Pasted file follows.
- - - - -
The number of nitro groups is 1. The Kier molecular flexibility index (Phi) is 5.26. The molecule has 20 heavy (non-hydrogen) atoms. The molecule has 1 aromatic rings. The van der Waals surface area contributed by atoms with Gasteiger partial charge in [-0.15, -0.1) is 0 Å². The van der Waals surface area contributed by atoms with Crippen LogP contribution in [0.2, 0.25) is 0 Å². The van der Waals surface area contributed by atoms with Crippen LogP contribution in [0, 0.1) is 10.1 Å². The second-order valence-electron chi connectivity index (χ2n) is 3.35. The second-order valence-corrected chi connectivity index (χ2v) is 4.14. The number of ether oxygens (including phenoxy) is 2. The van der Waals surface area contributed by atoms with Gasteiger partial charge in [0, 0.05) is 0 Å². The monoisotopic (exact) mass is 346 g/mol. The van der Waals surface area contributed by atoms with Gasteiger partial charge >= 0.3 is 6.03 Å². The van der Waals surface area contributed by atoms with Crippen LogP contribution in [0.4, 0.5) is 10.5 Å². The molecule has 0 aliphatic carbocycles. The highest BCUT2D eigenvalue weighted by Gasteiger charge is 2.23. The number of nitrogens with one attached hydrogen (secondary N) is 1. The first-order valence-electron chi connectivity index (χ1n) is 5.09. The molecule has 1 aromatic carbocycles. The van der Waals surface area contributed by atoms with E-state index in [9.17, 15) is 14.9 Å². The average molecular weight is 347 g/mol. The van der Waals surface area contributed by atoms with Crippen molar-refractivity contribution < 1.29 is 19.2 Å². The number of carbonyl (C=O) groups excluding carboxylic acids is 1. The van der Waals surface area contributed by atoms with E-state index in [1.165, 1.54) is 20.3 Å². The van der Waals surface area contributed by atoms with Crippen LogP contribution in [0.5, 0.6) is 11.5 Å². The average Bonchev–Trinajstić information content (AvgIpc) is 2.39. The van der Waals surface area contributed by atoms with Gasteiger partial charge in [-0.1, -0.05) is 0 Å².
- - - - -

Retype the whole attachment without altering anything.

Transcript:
The number of nitro groups is 1. The Kier molecular flexibility index (Phi) is 5.26. The molecule has 20 heavy (non-hydrogen) atoms. The molecule has 1 aromatic rings. The van der Waals surface area contributed by atoms with Gasteiger partial charge in [-0.15, -0.1) is 0 Å². The van der Waals surface area contributed by atoms with Crippen LogP contribution in [0.2, 0.25) is 0 Å². The van der Waals surface area contributed by atoms with Crippen LogP contribution in [0, 0.1) is 10.1 Å². The second-order valence-electron chi connectivity index (χ2n) is 3.35. The second-order valence-corrected chi connectivity index (χ2v) is 4.14. The number of ether oxygens (including phenoxy) is 2. The van der Waals surface area contributed by atoms with Gasteiger partial charge in [0, 0.05) is 0 Å². The monoisotopic (exact) mass is 346 g/mol. The van der Waals surface area contributed by atoms with Gasteiger partial charge >= 0.3 is 6.03 Å². The van der Waals surface area contributed by atoms with Crippen LogP contribution in [0.4, 0.5) is 10.5 Å². The molecule has 0 aliphatic carbocycles. The highest BCUT2D eigenvalue weighted by Gasteiger charge is 2.23. The number of nitrogens with one attached hydrogen (secondary N) is 1. The first-order valence-electron chi connectivity index (χ1n) is 5.09. The molecule has 1 aromatic carbocycles. The van der Waals surface area contributed by atoms with E-state index in [9.17, 15) is 14.9 Å². The average molecular weight is 347 g/mol. The van der Waals surface area contributed by atoms with Crippen molar-refractivity contribution < 1.29 is 19.2 Å². The number of carbonyl (C=O) groups excluding carboxylic acids is 1. The van der Waals surface area contributed by atoms with E-state index in [1.165, 1.54) is 20.3 Å². The van der Waals surface area contributed by atoms with Crippen LogP contribution in [0.5, 0.6) is 11.5 Å². The average Bonchev–Trinajstić information content (AvgIpc) is 2.39. The van der Waals surface area contributed by atoms with Gasteiger partial charge in [-0.1, -0.05) is 0 Å².